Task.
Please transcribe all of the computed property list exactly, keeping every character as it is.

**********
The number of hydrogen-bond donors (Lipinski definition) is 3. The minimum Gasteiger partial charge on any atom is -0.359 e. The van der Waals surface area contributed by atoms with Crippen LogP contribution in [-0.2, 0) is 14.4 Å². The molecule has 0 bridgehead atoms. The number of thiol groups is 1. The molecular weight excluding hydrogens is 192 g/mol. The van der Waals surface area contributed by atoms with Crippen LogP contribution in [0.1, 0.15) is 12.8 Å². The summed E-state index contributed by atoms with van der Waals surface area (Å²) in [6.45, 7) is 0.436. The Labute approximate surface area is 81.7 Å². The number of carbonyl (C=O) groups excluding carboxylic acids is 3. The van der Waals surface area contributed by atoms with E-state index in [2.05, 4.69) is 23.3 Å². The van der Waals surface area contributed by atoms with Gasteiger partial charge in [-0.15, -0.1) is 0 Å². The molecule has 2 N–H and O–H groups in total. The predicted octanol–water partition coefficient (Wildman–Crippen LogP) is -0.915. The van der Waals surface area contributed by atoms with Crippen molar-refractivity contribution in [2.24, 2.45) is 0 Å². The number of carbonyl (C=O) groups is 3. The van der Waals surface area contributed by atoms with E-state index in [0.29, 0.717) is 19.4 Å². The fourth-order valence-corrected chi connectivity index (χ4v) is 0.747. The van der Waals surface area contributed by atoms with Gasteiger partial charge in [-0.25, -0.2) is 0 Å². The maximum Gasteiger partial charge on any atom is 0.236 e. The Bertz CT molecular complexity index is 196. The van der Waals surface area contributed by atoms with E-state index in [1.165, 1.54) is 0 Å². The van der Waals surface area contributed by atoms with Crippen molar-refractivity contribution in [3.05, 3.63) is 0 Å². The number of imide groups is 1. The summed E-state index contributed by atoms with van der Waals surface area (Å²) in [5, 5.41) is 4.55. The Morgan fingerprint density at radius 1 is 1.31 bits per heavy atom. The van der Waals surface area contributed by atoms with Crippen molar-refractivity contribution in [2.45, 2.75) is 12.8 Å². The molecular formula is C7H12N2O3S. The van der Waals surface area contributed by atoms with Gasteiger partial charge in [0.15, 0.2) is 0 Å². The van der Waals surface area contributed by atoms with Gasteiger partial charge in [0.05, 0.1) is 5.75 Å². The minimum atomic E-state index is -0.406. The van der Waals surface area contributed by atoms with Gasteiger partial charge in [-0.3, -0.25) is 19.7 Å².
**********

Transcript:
The number of hydrogen-bond donors (Lipinski definition) is 3. The minimum Gasteiger partial charge on any atom is -0.359 e. The van der Waals surface area contributed by atoms with Crippen LogP contribution in [-0.2, 0) is 14.4 Å². The molecule has 0 bridgehead atoms. The number of thiol groups is 1. The molecular weight excluding hydrogens is 192 g/mol. The van der Waals surface area contributed by atoms with Crippen LogP contribution in [0.1, 0.15) is 12.8 Å². The summed E-state index contributed by atoms with van der Waals surface area (Å²) in [6.45, 7) is 0.436. The Labute approximate surface area is 81.7 Å². The number of carbonyl (C=O) groups excluding carboxylic acids is 3. The van der Waals surface area contributed by atoms with E-state index in [2.05, 4.69) is 23.3 Å². The van der Waals surface area contributed by atoms with Gasteiger partial charge in [-0.15, -0.1) is 0 Å². The molecule has 2 N–H and O–H groups in total. The predicted octanol–water partition coefficient (Wildman–Crippen LogP) is -0.915. The van der Waals surface area contributed by atoms with Crippen molar-refractivity contribution in [2.24, 2.45) is 0 Å². The number of carbonyl (C=O) groups is 3. The van der Waals surface area contributed by atoms with E-state index in [0.29, 0.717) is 19.4 Å². The fourth-order valence-corrected chi connectivity index (χ4v) is 0.747. The van der Waals surface area contributed by atoms with Gasteiger partial charge in [-0.25, -0.2) is 0 Å². The maximum Gasteiger partial charge on any atom is 0.236 e. The Bertz CT molecular complexity index is 196. The van der Waals surface area contributed by atoms with E-state index in [1.165, 1.54) is 0 Å². The van der Waals surface area contributed by atoms with Crippen molar-refractivity contribution in [3.05, 3.63) is 0 Å². The number of imide groups is 1. The summed E-state index contributed by atoms with van der Waals surface area (Å²) in [5, 5.41) is 4.55. The Morgan fingerprint density at radius 1 is 1.31 bits per heavy atom. The van der Waals surface area contributed by atoms with Crippen molar-refractivity contribution in [2.45, 2.75) is 12.8 Å². The molecular formula is C7H12N2O3S. The van der Waals surface area contributed by atoms with Gasteiger partial charge in [0.15, 0.2) is 0 Å². The van der Waals surface area contributed by atoms with Gasteiger partial charge in [0.05, 0.1) is 5.75 Å². The minimum atomic E-state index is -0.406. The van der Waals surface area contributed by atoms with Gasteiger partial charge in [-0.3, -0.25) is 19.7 Å².